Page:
Rich Galen

Article 1 of the Constitution of the United States has to do with the Legislative Branch. Article II is about the Executive Branch; Article III is about the Judicial Branch. There are seven Articles in all, but you'll have to look those up if you want to know what they are.

Section 1 of Article I states in its entirety:

All legislative Powers herein granted shall be vested in a Congress of the United States, which shall consist of a Senate and House of Representatives. The Constitution also commands that tax bills must originate in the House but other than that the legislative process is a free-for-all. Except for you and me. It is not free for you and me. We have to pay the taxes which pay for what the House and Senate members do.

After the House and the Senate have adopted a piece of legislation it goes to the President who may sign it, veto it, or do nothing in which case it becomes law after 10 days (excluding Sundays, and assuming the Congress hasn't adjourned) without his signature.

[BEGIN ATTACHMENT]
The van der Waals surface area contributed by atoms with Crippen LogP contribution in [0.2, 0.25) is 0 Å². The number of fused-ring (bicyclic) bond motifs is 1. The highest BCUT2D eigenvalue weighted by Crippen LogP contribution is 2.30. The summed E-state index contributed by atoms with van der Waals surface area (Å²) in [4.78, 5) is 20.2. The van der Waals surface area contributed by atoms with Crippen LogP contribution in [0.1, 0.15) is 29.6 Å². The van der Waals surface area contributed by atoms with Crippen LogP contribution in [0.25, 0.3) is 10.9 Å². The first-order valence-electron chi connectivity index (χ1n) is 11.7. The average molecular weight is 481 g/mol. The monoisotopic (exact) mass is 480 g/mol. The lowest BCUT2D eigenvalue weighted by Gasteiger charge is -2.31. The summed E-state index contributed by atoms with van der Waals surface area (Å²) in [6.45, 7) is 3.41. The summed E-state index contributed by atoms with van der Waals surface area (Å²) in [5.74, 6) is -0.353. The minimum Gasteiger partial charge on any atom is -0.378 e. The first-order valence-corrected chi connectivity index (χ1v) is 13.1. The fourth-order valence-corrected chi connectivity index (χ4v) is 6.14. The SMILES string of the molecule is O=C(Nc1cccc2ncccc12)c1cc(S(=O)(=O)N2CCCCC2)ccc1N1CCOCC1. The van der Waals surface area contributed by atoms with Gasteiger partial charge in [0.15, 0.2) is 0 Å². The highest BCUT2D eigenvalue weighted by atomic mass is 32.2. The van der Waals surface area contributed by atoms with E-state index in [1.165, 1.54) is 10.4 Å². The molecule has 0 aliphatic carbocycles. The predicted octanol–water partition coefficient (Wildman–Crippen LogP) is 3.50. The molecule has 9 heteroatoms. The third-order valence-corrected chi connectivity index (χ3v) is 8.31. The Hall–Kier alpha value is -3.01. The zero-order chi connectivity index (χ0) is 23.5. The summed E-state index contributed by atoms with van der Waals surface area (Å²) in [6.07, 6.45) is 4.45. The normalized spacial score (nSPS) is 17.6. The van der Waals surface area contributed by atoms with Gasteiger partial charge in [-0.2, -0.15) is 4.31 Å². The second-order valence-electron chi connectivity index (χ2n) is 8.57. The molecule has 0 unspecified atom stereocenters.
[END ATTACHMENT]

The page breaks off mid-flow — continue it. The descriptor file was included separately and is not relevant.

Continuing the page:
The reason for this discussion is because of H.R. 1 which is popularly known as The Stimulus Package. In our lesson about how a bill becomes law this is instructive. You could win many a bar bet on what the official short title is of H.R. 1. It is:

American Recovery and Reinvestment Act of 2009.

But you could win EVERY bar bet, including in every bar on Capitol Hill, if you asked what the official name of this thing is. Ready?

Making supplemental appropriations for job preservation and creation, infrastructure investment, energy efficiency and science, assistance to the unemployed, and State and local fiscal stabilization, for fiscal year ending September 30, 2009, and for other purposes.

Pretty snappy, huh?

And I love that "and for other purposes" catch-all at the end.

The House started this process and passed its version on January 28. The Senate picked up the ball after the House voted and has been messing with it ever since.

It is expected that the Senate will vote on its version today or Tuesday.

The Senate version and the House version are very different bills. But only one bill can go to the President for his action so what's the Congress to do?

What the Congress does is set up a special committee - and you will hear this a great deal in the next week - called a "Conference Committee" to hammer out the differences. The members of the Conference Committee - called Conferees - are chosen by the party leaders in each Chamber.


Rich Galen

Rich Galen has been a press secretary to Dan Quayle and Newt Gingrich. Rich Galen currently works as a journalist and writes at Mullings.com.